- Beauty

The Concept of Beauty in Morrison's The Bluest Eye


The title of the novel The Bluest Eye itself gives us some interesting insights about the standards of beauty. Toni Morrison exhibits in this novel the illusory nature of the social construction of beauty. It is partly created by the imaginary world of movie stars and advertising bill boards. The superlative degree of ‘blue’ is used in the title to show how intensely blacks adore the white beauty and blue eyes. When at the end of the novel Pecola has gone mad, we find her obsessed with having the bluest eyes of anyone living. It is also noteworthy that the title has ‘eye’ in the singular form by disembodying the eye. Morrison subverts the idea of beauty or standard of beauty. She tears the idealized part away from the whole. Thus, she creates a beauty icon that is not even human. This non-human aspect of the ideal eye is reinforced by Pecola’s new blue eyes at the novel’s end.

The central figure of this very novel, Pecola Breedlove, is fascinated from her early years by the bluest eye which symbolizes beauty for her and the action of this novel resolves mainly around her fascination. The prelude frames the story to let the readers know the beginning as well as the end of her life.

Through The Bluest Eye, the novelist examines the effect of the media on popular thinking. Using the white middle to upper-class society as a backdrop for the black community of Loraine, Ohio, Morrison asserts that the concept of beauty is affected by mainstream culture. To show the acceptance of African Americans towards the “white beauty” the writer uses popular figures from the 1940’s. This is first seen when Mr. Henry arrives at the MacTeer’s house, greeting Claudia and Frieda with: “Hello there. You must be Greta Garbo, and you must be Ginger Rogers” [16]. Rogers, a dancer, and Garbo, a mysterious movie star, were both white, leading the reader to assume that white women were used to describe pretty girls of any race. Pecola Breedlove, who comes to live at the MacTeer household as well, stares at the picture of Shirley Temple etched on one of their glasses, and, in the process, drains the home of milk. “‘Three quarts of milk. That’s what was in that icebox yesterday…. Now they’re ain’t none.’… We knew she was fond of the Shirley Temple cup and took every opportunity to drink milk out of it just to handle and see sweet Shirley’s face.” [23]. When Pecola buys three Mary Jane candies from Mr. Yacobowski, she notices the wrappers, the picture of the smiling, blonde, blue-eyed, white girl: “To eat the candy is to somehow eat the eyes, eat Mary Jane. Love Mary Jane. Be Mary Jane.” This important line in the book is directly preceded by a realization from Pecola that her blackness makes her unimportant. “Dandelions… She thinks, ‘They are ugly. They are weeds.'” [50].This picture shows the ultimate reality of the existing society.

Beside the central figure almost all the characters within the novel attempt to conform to a standard of beauty in some way. This standard of beauty is established by the society in which they live, and then supported by members of the community. Beauty is also linked with respect and happiness. Both people who reach the standard of beauty, and those who try, are never really satisfied with who they are. This never-ending race to become beautiful has devastating effects on their relationship and their own self-esteem. Geraldine, a respected woman living in the community, does conform to the standard of beauty, and she feels that anyone else is greatly inferior. So as to retain the beauty, Geraldine loses her culture and her individuality. Pecola Breedlove, a young girl, also feels that she must be aesthetically beautiful. She, on the other hand, believes that beauty is the only way for her and her family to be happy. When Pecola finally thinks that she has this beauty, she becomes temporarily happy, but is not really satisfied with what she has. Eventually, Pecola becomes obsessed with being more and more beautiful, a state that she can never truly reach because she is black. The fact that a rigid standard of beauty is established, and all of the members of the community are pressured to conform to it, causes overwhelming effects on those who fit it, and those who merely try and      it can, as seemed, be the only way to get relieved, no matter if a sort of victimization happens in this regard.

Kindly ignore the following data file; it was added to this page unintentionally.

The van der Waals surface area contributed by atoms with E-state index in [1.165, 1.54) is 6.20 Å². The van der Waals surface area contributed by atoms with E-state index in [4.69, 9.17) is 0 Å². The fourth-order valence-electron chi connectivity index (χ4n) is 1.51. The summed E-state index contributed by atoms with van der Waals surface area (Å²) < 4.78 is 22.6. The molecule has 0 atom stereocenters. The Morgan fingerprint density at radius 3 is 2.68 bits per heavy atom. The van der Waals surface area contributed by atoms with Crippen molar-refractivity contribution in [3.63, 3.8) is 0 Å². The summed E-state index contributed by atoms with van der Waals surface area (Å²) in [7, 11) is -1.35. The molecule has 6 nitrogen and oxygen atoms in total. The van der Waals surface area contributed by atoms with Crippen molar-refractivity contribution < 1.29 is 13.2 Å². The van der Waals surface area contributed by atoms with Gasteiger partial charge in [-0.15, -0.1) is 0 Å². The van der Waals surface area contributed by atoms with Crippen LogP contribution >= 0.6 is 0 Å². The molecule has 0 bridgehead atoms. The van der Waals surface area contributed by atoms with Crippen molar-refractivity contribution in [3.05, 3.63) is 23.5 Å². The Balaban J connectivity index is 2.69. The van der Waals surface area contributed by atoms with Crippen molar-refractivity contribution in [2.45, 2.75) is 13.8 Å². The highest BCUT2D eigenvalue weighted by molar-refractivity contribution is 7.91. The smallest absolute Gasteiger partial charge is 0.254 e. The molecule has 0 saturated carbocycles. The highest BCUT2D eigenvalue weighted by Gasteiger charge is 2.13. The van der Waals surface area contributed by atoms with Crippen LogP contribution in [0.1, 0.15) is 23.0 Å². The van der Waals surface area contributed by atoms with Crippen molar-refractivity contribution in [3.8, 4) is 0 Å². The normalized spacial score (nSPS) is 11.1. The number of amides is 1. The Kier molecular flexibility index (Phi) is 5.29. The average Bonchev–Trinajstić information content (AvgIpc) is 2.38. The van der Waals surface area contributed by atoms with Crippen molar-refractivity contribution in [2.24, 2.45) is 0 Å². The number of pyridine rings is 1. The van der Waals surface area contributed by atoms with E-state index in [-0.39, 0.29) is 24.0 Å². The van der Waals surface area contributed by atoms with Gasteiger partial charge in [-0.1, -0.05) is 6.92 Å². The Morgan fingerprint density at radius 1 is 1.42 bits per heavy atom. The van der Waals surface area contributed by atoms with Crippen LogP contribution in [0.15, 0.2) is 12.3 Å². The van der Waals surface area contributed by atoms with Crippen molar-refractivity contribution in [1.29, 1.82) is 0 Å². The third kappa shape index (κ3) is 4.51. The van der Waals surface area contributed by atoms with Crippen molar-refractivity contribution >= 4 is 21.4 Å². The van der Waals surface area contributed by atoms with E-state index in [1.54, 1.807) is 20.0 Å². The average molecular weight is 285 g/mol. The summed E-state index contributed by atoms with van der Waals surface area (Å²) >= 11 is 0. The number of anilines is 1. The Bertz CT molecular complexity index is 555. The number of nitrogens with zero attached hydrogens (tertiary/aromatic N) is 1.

Similarly, the society within The Bluest Eye, just as our society, establishes a standard of beauty that its members must conform to. Since the whites are still the dominant force in the community, beauty is considered being as close to white as possible. Black people and black culture is looked down upon as being dirty and inappropriate. Beauty, in essence, is having blond hair, blue eyes, and a clean family. The roles of each member of the family are fixed, and each person fulfills them with good cheer. This standard of beauty is then applied to everyone as a kind of scale of quality. A person who matches this standard is “good” and is respected for being so. A person who does not match the standard, or does not choose to conform to it, is looked down upon. Not only are all people measured by this standard, people are aware of it at an early age. The “Dick and Jane” books read by children in school, clearly define beauty. More importantly, these books show that happiness can only be attained through beauty, and that an ugly person can never really be happy or good; rather they have to suffer a lot even in silence to some extent.

Again, Pecola Breedlove, as represented in the novel, is the vivid example of the damage brought on by submitting herself completely to a standard of beauty. Pecola gradually becomes more and more fixated on reaching the standard of beauty, and she is never satisfied. Pecola feels that beauty is the only way to solve all of her problems. She feels that if she becomes beautiful, her parents will no longer fight, her family will not be poor, and her father will no longer be a rapist. Pecola reached this mindset through minor and extreme events in her life. One of the subtler of these events is her purchase of a Mary Jane candy bar. When Pecola approaches the shopkeeper to buy some candy, the man does not even bother to look at her. To him, she is so sub-human that he does not feel that she deserves to be acknowledged with a glance. Although this does not seem important to the man behind the counter, Pecola picks up one and understands all of his movements and thoughts. She knows that he does not even recognize her as a human being worth looking at, because she is ugly. This reinforces her attitude that beauty is the only way to gain any respect from others. Pecola’s meeting with Geraldine is also an example of the basis for her attitudes. When Pecola is seduced into Junior’s house and he kills his cat, Pecola is thrown out by Geraldine, Junior’s mother. Geraldine thinks that Pecola killed that cat because Pecola does not fit the standard of beauty. Geraldine does not even bother to ask Pecola what happened, she simply assumes that Pecola is bad, and throws her out. This also reinforces Pecola’s view that physical beauty is a means of being respected and treated well. These seemingly minor occurrences had a great effect on Pecola’s mindset.